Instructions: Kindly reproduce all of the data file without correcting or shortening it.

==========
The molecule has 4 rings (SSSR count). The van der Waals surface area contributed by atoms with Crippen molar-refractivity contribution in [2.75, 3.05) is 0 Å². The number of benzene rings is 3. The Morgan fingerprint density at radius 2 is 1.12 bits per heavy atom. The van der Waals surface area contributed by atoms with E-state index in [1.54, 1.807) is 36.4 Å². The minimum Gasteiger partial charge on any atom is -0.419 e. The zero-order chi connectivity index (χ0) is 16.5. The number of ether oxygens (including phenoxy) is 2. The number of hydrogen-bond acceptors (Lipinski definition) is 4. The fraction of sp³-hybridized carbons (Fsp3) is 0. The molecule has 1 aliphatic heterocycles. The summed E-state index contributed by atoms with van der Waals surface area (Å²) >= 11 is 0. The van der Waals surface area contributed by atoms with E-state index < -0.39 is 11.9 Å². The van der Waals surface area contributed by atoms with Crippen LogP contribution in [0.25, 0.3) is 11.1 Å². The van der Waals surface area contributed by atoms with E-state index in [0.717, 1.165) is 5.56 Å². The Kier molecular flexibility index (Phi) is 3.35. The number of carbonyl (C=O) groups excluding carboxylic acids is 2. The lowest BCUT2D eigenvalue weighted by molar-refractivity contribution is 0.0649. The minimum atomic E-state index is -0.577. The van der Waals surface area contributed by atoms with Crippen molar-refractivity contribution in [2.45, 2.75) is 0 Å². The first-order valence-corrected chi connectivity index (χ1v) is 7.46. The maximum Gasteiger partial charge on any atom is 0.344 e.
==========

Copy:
The molecule has 4 rings (SSSR count). The van der Waals surface area contributed by atoms with Crippen molar-refractivity contribution in [2.75, 3.05) is 0 Å². The number of benzene rings is 3. The Morgan fingerprint density at radius 2 is 1.12 bits per heavy atom. The van der Waals surface area contributed by atoms with E-state index in [1.54, 1.807) is 36.4 Å². The minimum Gasteiger partial charge on any atom is -0.419 e. The zero-order chi connectivity index (χ0) is 16.5. The number of ether oxygens (including phenoxy) is 2. The number of hydrogen-bond acceptors (Lipinski definition) is 4. The fraction of sp³-hybridized carbons (Fsp3) is 0. The molecule has 1 aliphatic heterocycles. The summed E-state index contributed by atoms with van der Waals surface area (Å²) >= 11 is 0. The van der Waals surface area contributed by atoms with E-state index < -0.39 is 11.9 Å². The van der Waals surface area contributed by atoms with Crippen LogP contribution in [0.25, 0.3) is 11.1 Å². The van der Waals surface area contributed by atoms with E-state index in [0.717, 1.165) is 5.56 Å². The Kier molecular flexibility index (Phi) is 3.35. The number of carbonyl (C=O) groups excluding carboxylic acids is 2. The lowest BCUT2D eigenvalue weighted by molar-refractivity contribution is 0.0649. The minimum atomic E-state index is -0.577. The van der Waals surface area contributed by atoms with Crippen molar-refractivity contribution in [2.45, 2.75) is 0 Å². The first-order valence-corrected chi connectivity index (χ1v) is 7.46. The maximum Gasteiger partial charge on any atom is 0.344 e.